May 23, 2009

Abraham Kuyper Neglected Titan

In these posts and particularly this one I have sought to show just how crucial Abraham Kuyper one time Prime Minister of the Netherlands, founder of the Anti-Revolutionary Party was to the development of Dutch Politics in the early 20th century. Among other things he founded it's first mass political party, pioneered popular politics founded the religious coalition that dominated Dutch politics for decades, split traditionalist Protestants, converted many of them to a more plural model of politics and massively weakened aristocrats within their ranks, introduced the modern Dutch school system and coalesced the entire system of "pillarisation” that dominated the Netherlands for many decades and still matters today. Indeed even the current Prime Minister of the Netherlands has talked about him very favourably as his political inspiration and stated he is a "Kuyperian heart and soul" - a rare feat for a political eighty years dead- I imagine for example Barack Obamaa and George Bush would be delilighted to get such an epitah from any head of government in a century.

It should be noted this only covers part of Kyper’s importance- he was hugely important outside domestic politics (to which he gave many other contributions I lack space to list- and many others I’m sure I’m ignorant of). For example in Foreign Policy he played a significant role strengthening the natural Dutch tendency to side with the Boers in the Boer War and lean (as a neutral) to Germany in World War 1. Theologically he was hugely important- his failed attempt to purge liberals who would not subscribe wholeheartedly to the Reformed confessions led him to lead a significant breakaway form the Dutch Reformed church and he latter organised a merger with latter sececessions to form the Reformed Churches of the Netherlands- a third force in the Dutch theological world. In a (very narrow and in the light of subsequent history slightly ironic) sense this may have been the first significant "fundamentalist" secession denomination. He led the first major secession break in protest at the modernism of the late 19th century on the grounds it was incompatible with the Reformed Faith and was supreme among clergymen in the creation of a new denomination formed of groups that papered over their huge differnces out of a common hostility to protestant liberalism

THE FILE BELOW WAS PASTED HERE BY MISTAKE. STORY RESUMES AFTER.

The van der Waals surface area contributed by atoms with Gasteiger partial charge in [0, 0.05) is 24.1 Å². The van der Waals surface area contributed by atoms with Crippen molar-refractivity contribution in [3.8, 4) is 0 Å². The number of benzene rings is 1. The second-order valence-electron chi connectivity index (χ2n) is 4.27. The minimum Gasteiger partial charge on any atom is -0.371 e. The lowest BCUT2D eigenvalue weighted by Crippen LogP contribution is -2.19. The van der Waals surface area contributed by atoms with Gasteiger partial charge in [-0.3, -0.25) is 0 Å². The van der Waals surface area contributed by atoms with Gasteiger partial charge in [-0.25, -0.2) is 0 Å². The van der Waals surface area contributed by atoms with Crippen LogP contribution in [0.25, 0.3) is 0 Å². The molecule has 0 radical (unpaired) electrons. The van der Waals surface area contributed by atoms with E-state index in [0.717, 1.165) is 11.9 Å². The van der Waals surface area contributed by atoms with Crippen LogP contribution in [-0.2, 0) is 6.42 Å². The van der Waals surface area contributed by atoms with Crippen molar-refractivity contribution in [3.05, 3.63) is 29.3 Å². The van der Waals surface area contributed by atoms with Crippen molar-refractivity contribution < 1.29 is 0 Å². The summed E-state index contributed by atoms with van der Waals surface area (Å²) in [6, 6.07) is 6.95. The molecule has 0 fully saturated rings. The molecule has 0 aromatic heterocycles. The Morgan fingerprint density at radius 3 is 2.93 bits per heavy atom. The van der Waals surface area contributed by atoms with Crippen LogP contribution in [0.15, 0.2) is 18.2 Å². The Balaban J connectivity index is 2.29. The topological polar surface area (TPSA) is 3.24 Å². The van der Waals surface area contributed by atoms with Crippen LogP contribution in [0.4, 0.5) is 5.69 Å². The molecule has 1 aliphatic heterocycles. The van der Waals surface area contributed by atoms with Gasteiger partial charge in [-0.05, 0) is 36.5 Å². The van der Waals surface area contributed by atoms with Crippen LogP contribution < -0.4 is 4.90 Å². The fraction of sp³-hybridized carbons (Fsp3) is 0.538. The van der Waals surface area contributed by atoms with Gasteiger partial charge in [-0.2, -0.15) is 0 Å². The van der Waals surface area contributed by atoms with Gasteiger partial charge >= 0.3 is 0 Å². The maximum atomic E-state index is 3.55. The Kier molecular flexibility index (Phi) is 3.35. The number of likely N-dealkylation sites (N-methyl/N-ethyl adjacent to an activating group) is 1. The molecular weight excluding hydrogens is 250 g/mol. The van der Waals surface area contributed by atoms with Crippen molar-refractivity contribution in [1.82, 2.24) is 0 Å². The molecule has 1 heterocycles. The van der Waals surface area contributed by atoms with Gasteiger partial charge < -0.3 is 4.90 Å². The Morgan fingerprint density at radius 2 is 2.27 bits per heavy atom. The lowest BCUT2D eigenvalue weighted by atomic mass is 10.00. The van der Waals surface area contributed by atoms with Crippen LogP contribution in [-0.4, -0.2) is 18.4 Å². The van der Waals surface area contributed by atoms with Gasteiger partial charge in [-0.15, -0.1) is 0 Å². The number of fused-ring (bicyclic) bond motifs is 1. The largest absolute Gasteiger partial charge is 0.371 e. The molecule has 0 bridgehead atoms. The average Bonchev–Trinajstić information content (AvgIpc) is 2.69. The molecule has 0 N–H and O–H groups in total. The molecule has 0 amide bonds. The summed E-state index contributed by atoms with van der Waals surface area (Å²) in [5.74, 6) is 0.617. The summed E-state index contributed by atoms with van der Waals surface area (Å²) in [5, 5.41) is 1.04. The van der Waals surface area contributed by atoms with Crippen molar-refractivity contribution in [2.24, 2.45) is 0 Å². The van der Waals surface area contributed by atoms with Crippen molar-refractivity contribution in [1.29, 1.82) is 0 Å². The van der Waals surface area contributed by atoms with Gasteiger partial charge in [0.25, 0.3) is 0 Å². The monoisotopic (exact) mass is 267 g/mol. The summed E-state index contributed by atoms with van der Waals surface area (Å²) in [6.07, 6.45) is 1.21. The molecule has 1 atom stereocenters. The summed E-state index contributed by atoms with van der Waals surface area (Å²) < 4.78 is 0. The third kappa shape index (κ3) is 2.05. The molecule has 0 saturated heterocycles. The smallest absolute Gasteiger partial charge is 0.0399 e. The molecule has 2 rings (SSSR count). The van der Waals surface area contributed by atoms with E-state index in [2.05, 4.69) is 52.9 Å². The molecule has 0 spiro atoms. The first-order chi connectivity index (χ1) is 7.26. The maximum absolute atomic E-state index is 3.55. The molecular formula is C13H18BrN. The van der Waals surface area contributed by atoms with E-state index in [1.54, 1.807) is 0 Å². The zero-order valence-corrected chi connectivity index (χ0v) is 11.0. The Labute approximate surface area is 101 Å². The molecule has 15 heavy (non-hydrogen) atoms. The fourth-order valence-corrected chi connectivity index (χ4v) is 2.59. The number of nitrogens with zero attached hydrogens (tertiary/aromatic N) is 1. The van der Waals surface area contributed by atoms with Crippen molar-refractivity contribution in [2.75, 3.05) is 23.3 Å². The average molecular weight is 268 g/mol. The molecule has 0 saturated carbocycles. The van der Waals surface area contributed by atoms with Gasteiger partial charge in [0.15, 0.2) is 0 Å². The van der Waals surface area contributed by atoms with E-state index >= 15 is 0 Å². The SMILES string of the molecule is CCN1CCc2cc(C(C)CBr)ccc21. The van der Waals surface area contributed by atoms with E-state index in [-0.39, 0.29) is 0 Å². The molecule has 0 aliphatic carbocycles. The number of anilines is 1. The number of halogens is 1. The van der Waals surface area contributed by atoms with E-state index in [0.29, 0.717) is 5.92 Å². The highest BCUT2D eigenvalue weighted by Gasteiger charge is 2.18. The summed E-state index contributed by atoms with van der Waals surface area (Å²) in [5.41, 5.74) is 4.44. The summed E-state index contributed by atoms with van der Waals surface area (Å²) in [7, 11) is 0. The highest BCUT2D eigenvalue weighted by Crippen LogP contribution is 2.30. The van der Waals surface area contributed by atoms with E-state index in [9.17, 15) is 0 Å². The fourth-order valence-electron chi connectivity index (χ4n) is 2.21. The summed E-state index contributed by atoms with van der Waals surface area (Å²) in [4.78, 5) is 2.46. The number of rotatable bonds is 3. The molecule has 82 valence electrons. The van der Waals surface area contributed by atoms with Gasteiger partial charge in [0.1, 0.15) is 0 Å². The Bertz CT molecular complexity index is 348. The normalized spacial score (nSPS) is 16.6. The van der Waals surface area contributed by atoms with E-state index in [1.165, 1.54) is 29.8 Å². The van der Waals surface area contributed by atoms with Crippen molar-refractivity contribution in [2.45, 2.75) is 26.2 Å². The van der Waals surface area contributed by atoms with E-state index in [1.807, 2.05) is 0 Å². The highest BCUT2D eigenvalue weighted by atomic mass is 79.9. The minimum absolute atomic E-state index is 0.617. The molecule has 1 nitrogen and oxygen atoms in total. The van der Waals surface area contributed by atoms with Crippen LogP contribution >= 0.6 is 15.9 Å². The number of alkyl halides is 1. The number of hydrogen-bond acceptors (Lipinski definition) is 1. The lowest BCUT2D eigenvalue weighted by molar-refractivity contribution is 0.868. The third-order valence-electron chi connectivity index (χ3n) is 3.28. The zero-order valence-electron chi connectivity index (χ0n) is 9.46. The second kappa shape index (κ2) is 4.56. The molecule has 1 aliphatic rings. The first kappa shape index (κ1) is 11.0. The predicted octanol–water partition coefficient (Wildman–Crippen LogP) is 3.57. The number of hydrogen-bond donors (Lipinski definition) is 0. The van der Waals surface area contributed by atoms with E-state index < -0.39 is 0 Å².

Kuyper was also a huge influence on Princeton Theological Seminary which ended up being crucial to the first significant American Fundamentalist (so defined) denomination the Orthodox Presbyterian Church. To this day he is a big influence on some of the more intellectual sections of American Evangelicalism including (but not confined to)the "religious right". At the same some of his views such as Presumptive regeneration and his rejection of a sharp notion of "infelicity" of scripture laid the foundations for some more liberal types of Christianity!

Nor did this exhaust Kuyper's titanic contributions. He was also one of the foremost writers of his age- even being on a committee concerning the Dutch language! He founded (as part of his religious work essentially ) the Free University of Amsterdam as an alternative to secularising universities - to this day it is one of the Netherlands a leading university. In its early days it was the subject of strong persecution and attempts to exclude it’s graduates from government jobs-but he grew so mighty that he was able to overturn and overule this.

So in politics, in theology in the Dutch language even in the history of academia he was a true Titan who played a transformative and giant activity In British terms he was like a combination of William Gladstone, Robert Cecil (3rd Marquis of Salisbury) Thomas Chalmers, John Stuart Mill, John Henry Newman, Ashley Cooper 7th Marquis of Shaftesbury, and Bishop John C Ryle all rolled into one!